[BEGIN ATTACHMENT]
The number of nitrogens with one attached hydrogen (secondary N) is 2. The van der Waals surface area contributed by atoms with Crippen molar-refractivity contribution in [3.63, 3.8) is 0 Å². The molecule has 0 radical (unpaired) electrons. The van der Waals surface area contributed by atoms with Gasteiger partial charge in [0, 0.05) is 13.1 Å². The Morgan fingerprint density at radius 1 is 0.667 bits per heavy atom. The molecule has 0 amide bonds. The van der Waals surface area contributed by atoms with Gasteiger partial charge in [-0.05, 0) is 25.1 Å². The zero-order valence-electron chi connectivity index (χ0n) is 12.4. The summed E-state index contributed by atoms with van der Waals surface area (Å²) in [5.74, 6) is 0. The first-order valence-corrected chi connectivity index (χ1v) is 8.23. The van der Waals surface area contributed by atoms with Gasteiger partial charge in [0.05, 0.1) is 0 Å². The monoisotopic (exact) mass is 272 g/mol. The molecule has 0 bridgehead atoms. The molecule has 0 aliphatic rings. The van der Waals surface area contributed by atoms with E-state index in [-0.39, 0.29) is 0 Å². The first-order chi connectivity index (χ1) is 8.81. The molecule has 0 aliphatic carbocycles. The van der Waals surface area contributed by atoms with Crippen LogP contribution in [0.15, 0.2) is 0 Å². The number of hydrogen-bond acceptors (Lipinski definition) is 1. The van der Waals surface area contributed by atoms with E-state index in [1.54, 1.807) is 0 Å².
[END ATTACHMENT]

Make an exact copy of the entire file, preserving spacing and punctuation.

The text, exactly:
The number of nitrogens with one attached hydrogen (secondary N) is 2. The van der Waals surface area contributed by atoms with Crippen molar-refractivity contribution in [3.63, 3.8) is 0 Å². The molecule has 0 radical (unpaired) electrons. The van der Waals surface area contributed by atoms with Gasteiger partial charge in [0, 0.05) is 13.1 Å². The Morgan fingerprint density at radius 1 is 0.667 bits per heavy atom. The molecule has 0 amide bonds. The van der Waals surface area contributed by atoms with Gasteiger partial charge in [-0.05, 0) is 25.1 Å². The zero-order valence-electron chi connectivity index (χ0n) is 12.4. The summed E-state index contributed by atoms with van der Waals surface area (Å²) in [5.74, 6) is 0. The first-order valence-corrected chi connectivity index (χ1v) is 8.23. The van der Waals surface area contributed by atoms with Gasteiger partial charge in [0.05, 0.1) is 0 Å². The monoisotopic (exact) mass is 272 g/mol. The molecule has 0 bridgehead atoms. The molecule has 0 aliphatic rings. The van der Waals surface area contributed by atoms with E-state index in [-0.39, 0.29) is 0 Å². The first-order chi connectivity index (χ1) is 8.81. The molecule has 0 aliphatic carbocycles. The van der Waals surface area contributed by atoms with Crippen LogP contribution in [0.15, 0.2) is 0 Å². The number of hydrogen-bond acceptors (Lipinski definition) is 1. The van der Waals surface area contributed by atoms with E-state index in [1.54, 1.807) is 0 Å².